Reflecting back on what he had earned at sea, there were two things he would have liked to train and earn more about: Firstly, hygiene and fish handling and processing, and secondly, more technical training with different equipment at sea.
Abdi explained that the best thing about the training program had been, “when we one night caught and pulled up very big fish on the boat around midnight”. The toughest and most challenging experience had been, “to roll and unfold the nets after catches! And the vomiting at night… The first week all participants got sea sick and vomited at night, when it was all dark. First week we all vomited, but last week was totally ok”
Thoughts on the future
Abdi was completely new to fishery, before he attended the FairFishing training program. All components in the training had been new. Now, he states that he is very excited to continue in the fishery and would like to be a trainer himself one day. He feels that he is ready to go to sea and work now, even if there are things he can learn better and train more. Actually, he will start work with one of FairFishing’s partners now, called, Nec Fish. For the future he would like to be a captain, have his own business with several boats.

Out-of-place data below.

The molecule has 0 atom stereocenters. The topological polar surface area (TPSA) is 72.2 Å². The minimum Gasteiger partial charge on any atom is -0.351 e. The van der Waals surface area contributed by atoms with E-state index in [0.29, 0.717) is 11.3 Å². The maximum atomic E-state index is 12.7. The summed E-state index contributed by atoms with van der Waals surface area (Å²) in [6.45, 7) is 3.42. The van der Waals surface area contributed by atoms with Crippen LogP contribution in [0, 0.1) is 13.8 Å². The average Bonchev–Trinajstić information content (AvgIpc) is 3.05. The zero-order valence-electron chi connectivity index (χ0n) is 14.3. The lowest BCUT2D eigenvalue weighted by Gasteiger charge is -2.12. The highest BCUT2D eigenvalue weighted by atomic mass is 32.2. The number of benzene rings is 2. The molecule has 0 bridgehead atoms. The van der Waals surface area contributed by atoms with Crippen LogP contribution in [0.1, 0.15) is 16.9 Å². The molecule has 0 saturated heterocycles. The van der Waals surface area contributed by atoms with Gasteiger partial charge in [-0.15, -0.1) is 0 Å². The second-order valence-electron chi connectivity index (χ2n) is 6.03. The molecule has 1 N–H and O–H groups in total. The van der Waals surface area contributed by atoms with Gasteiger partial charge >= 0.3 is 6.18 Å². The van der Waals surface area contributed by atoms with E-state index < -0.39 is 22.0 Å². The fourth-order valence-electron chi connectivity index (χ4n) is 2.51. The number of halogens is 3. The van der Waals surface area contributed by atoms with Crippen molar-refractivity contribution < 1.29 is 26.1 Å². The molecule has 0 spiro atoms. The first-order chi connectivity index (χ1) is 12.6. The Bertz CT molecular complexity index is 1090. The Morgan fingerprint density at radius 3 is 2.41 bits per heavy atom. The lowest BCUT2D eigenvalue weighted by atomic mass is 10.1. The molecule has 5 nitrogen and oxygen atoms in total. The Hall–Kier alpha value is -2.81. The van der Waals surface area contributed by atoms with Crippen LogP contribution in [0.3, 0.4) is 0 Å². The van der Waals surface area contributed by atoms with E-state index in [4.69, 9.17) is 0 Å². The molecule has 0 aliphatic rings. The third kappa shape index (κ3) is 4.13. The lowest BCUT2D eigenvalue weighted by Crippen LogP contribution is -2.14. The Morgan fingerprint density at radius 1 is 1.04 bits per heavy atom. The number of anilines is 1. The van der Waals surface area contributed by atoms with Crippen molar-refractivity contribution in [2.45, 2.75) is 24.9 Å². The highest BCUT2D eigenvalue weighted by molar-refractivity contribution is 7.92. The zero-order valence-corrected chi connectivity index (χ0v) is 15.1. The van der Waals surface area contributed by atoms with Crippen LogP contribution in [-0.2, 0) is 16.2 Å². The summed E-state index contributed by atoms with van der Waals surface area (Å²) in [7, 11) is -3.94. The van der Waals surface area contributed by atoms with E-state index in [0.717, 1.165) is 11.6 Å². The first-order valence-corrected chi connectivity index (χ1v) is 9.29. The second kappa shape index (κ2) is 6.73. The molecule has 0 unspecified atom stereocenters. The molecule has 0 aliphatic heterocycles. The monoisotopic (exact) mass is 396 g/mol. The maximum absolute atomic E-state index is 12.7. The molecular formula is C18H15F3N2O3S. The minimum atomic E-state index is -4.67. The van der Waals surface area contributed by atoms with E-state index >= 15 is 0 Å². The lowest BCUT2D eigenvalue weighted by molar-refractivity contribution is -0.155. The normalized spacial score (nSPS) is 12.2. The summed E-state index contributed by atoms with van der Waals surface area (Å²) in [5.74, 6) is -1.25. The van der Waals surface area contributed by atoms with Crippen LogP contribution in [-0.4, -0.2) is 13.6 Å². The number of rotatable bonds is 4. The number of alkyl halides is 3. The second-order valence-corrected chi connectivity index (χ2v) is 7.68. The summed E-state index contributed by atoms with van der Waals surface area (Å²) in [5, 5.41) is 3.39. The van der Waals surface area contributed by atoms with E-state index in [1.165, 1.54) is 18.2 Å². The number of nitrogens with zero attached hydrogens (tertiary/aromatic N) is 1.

For the future work in the fishery sector, Abdi asked if there would be any further programs with more specified training that he could participate in, and if there was any possibility to get support with boats or business management from FairFishing. He mentioned that all participants enjoyed the program and wanted to continue in the fishery, but they still needed some support to create their own businesses.